Dburk think it through. Of course Google does not sell links for pagerank manipulation. They own the engine. Why do people buy links for pagerank Sir? to get high placement in the results. Google just puts the paid link right at the top of a search result. LOL. Erroneously believe my eye. If they don't want paid links to affect the serch result and they were consistent they wouldn't put two or three ads at the very top of the results. They can label it sponsored but you pay a premium price to be ranked there in most cases precisely because its placed where it is at the top of the search results. People click on it there alot ignoring the sponsored link notice (in fact not even seeing it). The affect is the same. YOu are buying placement.

                I'm equally aware of what I posted in that thread. Facts are you need links to get pages crawled. I have obviously no problem with that. I derive a good bit of business based on that. But lets not kid ourselves. Google does represent that content is what you really need (I'm not going to even entertain an argument on that as i've seen Cutts say it a number of times) to get backlinks and content by itself will not get you backlinks until it is noticed by someone.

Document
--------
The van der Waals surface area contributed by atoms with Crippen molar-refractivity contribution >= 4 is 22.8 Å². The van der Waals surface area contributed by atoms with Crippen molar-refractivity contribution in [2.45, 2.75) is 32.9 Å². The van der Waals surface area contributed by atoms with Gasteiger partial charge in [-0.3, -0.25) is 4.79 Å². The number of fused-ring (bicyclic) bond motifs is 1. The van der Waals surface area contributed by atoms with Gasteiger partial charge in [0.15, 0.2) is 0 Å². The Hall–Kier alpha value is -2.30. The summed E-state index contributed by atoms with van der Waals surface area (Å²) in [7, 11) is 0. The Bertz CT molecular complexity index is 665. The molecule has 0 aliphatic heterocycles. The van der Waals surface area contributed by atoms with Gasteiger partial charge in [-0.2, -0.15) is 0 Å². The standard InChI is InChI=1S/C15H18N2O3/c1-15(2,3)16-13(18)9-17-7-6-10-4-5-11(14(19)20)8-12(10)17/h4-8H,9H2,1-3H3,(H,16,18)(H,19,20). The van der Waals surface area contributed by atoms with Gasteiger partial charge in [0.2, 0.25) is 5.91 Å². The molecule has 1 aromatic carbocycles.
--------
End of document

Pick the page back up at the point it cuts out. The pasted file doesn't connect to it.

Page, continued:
If you build it not only will others not automatically see it Google will not come. You HAVE to market it.

                So I have no problem with why they do things and why that is. My issue is to not tell people that real world SEO does not require you to do more than just create great content as they suggest pretty often.

                Anyway that was just my one response to Kay's last post not the subject of this thread.
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                • Profile picture of the author paulgl
                  Originally Posted by Mike Anthony View Post

                  Google just puts the paid link right at the top of a search result. LOL. Erroneously believe my eye. If they don't want paid links to affect the serch result and they were consistent they wouldn't put two or three ads at the very top of the results. They can label it sponsored but you pay a premium price to be ranked there in most cases precisely because its placed where it is at the top of the search results. People click on it there alot ignoring the sponsored link notice (in fact not even seeing it). The affect is the same. YOu are buying placement.
                  Google does not sell the top slots, right above the results. Many searches